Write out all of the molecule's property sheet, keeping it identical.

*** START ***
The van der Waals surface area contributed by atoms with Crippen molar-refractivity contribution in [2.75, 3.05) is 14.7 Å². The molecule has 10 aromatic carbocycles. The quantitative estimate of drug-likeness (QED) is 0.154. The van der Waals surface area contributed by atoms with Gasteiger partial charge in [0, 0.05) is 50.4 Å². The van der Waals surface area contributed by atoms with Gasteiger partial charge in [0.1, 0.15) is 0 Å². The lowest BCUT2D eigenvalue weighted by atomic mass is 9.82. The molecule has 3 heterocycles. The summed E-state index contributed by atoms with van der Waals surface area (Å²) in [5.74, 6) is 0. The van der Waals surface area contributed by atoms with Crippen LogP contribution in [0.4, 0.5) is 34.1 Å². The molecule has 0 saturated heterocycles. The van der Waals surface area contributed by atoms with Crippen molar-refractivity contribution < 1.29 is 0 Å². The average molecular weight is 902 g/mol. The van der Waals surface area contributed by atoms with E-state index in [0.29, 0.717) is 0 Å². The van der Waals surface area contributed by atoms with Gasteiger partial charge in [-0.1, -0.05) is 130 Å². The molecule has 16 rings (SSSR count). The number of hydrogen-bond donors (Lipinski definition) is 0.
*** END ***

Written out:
The van der Waals surface area contributed by atoms with Crippen molar-refractivity contribution in [2.75, 3.05) is 14.7 Å². The molecule has 10 aromatic carbocycles. The quantitative estimate of drug-likeness (QED) is 0.154. The van der Waals surface area contributed by atoms with Gasteiger partial charge in [0, 0.05) is 50.4 Å². The van der Waals surface area contributed by atoms with Gasteiger partial charge in [0.1, 0.15) is 0 Å². The lowest BCUT2D eigenvalue weighted by atomic mass is 9.82. The molecule has 3 heterocycles. The summed E-state index contributed by atoms with van der Waals surface area (Å²) in [5.74, 6) is 0. The van der Waals surface area contributed by atoms with Crippen LogP contribution in [0.4, 0.5) is 34.1 Å². The molecule has 0 saturated heterocycles. The van der Waals surface area contributed by atoms with Crippen molar-refractivity contribution < 1.29 is 0 Å². The average molecular weight is 902 g/mol. The van der Waals surface area contributed by atoms with E-state index in [0.29, 0.717) is 0 Å². The van der Waals surface area contributed by atoms with Gasteiger partial charge in [-0.1, -0.05) is 130 Å². The molecule has 16 rings (SSSR count). The number of hydrogen-bond donors (Lipinski definition) is 0.